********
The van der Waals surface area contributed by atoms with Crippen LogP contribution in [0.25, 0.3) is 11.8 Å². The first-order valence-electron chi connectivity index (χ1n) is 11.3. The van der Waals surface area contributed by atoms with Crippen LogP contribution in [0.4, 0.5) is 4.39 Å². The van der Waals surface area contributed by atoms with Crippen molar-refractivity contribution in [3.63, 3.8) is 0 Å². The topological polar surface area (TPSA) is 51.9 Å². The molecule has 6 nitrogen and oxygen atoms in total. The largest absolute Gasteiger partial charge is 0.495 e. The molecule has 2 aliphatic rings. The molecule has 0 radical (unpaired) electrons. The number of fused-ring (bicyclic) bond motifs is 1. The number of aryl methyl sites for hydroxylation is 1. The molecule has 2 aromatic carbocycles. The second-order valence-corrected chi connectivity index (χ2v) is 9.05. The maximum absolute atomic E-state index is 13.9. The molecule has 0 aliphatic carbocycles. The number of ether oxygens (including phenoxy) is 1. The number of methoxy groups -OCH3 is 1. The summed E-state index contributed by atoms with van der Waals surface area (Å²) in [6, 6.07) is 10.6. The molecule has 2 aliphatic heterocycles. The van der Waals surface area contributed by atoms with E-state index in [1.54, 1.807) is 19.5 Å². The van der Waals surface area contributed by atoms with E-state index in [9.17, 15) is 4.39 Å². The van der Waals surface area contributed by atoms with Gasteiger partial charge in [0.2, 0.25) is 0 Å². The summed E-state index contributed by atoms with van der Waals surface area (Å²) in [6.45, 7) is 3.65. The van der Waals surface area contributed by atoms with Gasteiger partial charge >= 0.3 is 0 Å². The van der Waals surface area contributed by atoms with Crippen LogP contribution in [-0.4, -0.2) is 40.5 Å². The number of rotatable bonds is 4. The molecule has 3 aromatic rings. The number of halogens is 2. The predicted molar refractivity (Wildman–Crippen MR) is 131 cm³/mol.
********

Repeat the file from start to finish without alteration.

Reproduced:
The van der Waals surface area contributed by atoms with Crippen LogP contribution in [0.25, 0.3) is 11.8 Å². The first-order valence-electron chi connectivity index (χ1n) is 11.3. The van der Waals surface area contributed by atoms with Crippen LogP contribution in [0.4, 0.5) is 4.39 Å². The van der Waals surface area contributed by atoms with Crippen molar-refractivity contribution in [3.63, 3.8) is 0 Å². The topological polar surface area (TPSA) is 51.9 Å². The molecule has 6 nitrogen and oxygen atoms in total. The largest absolute Gasteiger partial charge is 0.495 e. The molecule has 2 aliphatic rings. The molecule has 0 radical (unpaired) electrons. The number of fused-ring (bicyclic) bond motifs is 1. The number of aryl methyl sites for hydroxylation is 1. The molecule has 2 aromatic carbocycles. The second-order valence-corrected chi connectivity index (χ2v) is 9.05. The maximum absolute atomic E-state index is 13.9. The molecule has 0 aliphatic carbocycles. The number of ether oxygens (including phenoxy) is 1. The number of methoxy groups -OCH3 is 1. The summed E-state index contributed by atoms with van der Waals surface area (Å²) in [6, 6.07) is 10.6. The molecule has 2 aliphatic heterocycles. The van der Waals surface area contributed by atoms with E-state index in [1.54, 1.807) is 19.5 Å². The van der Waals surface area contributed by atoms with E-state index in [9.17, 15) is 4.39 Å². The van der Waals surface area contributed by atoms with Gasteiger partial charge in [0.2, 0.25) is 0 Å². The summed E-state index contributed by atoms with van der Waals surface area (Å²) in [6.45, 7) is 3.65. The van der Waals surface area contributed by atoms with Gasteiger partial charge >= 0.3 is 0 Å². The van der Waals surface area contributed by atoms with Crippen LogP contribution in [-0.4, -0.2) is 40.5 Å². The number of rotatable bonds is 4. The molecule has 3 aromatic rings. The number of halogens is 2. The predicted molar refractivity (Wildman–Crippen MR) is 131 cm³/mol.